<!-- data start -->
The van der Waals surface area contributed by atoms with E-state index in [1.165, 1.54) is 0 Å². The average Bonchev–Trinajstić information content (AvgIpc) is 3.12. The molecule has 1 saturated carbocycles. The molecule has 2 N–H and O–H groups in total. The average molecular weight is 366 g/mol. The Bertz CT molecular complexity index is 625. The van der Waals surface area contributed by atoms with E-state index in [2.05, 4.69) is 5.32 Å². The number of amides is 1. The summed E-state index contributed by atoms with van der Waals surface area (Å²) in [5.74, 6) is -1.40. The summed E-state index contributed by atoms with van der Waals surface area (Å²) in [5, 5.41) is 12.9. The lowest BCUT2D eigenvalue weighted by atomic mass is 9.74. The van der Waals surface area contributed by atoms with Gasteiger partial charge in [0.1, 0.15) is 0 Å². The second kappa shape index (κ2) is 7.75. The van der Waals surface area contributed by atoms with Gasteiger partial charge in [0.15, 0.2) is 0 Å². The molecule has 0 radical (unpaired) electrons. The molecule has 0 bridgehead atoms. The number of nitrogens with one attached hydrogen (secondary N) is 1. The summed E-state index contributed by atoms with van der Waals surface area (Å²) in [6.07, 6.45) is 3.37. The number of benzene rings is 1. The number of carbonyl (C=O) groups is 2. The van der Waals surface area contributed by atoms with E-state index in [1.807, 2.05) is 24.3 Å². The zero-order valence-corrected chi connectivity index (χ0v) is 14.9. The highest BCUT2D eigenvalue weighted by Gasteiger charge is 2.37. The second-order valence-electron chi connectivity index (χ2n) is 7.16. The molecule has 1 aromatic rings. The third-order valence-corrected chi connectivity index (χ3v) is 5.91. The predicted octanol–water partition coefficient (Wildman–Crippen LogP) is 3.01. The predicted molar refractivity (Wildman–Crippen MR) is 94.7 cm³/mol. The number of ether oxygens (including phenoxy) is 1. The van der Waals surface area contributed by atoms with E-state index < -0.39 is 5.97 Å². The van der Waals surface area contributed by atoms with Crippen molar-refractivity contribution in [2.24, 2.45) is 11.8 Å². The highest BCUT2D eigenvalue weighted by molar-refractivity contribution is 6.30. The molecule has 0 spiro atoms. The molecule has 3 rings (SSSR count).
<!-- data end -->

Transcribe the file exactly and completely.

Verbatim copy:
The van der Waals surface area contributed by atoms with E-state index in [1.165, 1.54) is 0 Å². The average Bonchev–Trinajstić information content (AvgIpc) is 3.12. The molecule has 1 saturated carbocycles. The molecule has 2 N–H and O–H groups in total. The average molecular weight is 366 g/mol. The Bertz CT molecular complexity index is 625. The van der Waals surface area contributed by atoms with E-state index in [2.05, 4.69) is 5.32 Å². The number of amides is 1. The summed E-state index contributed by atoms with van der Waals surface area (Å²) in [5.74, 6) is -1.40. The summed E-state index contributed by atoms with van der Waals surface area (Å²) in [5, 5.41) is 12.9. The lowest BCUT2D eigenvalue weighted by atomic mass is 9.74. The van der Waals surface area contributed by atoms with Gasteiger partial charge in [0.1, 0.15) is 0 Å². The second kappa shape index (κ2) is 7.75. The van der Waals surface area contributed by atoms with Gasteiger partial charge in [0.15, 0.2) is 0 Å². The molecule has 0 radical (unpaired) electrons. The molecule has 0 bridgehead atoms. The number of nitrogens with one attached hydrogen (secondary N) is 1. The summed E-state index contributed by atoms with van der Waals surface area (Å²) in [6.07, 6.45) is 3.37. The number of benzene rings is 1. The number of carbonyl (C=O) groups is 2. The van der Waals surface area contributed by atoms with E-state index in [1.807, 2.05) is 24.3 Å². The zero-order valence-corrected chi connectivity index (χ0v) is 14.9. The highest BCUT2D eigenvalue weighted by Gasteiger charge is 2.37. The second-order valence-electron chi connectivity index (χ2n) is 7.16. The molecule has 1 aromatic rings. The third-order valence-corrected chi connectivity index (χ3v) is 5.91. The predicted octanol–water partition coefficient (Wildman–Crippen LogP) is 3.01. The predicted molar refractivity (Wildman–Crippen MR) is 94.7 cm³/mol. The number of ether oxygens (including phenoxy) is 1. The van der Waals surface area contributed by atoms with E-state index < -0.39 is 5.97 Å². The van der Waals surface area contributed by atoms with Crippen molar-refractivity contribution in [2.24, 2.45) is 11.8 Å². The highest BCUT2D eigenvalue weighted by molar-refractivity contribution is 6.30. The molecule has 0 spiro atoms. The molecule has 3 rings (SSSR count).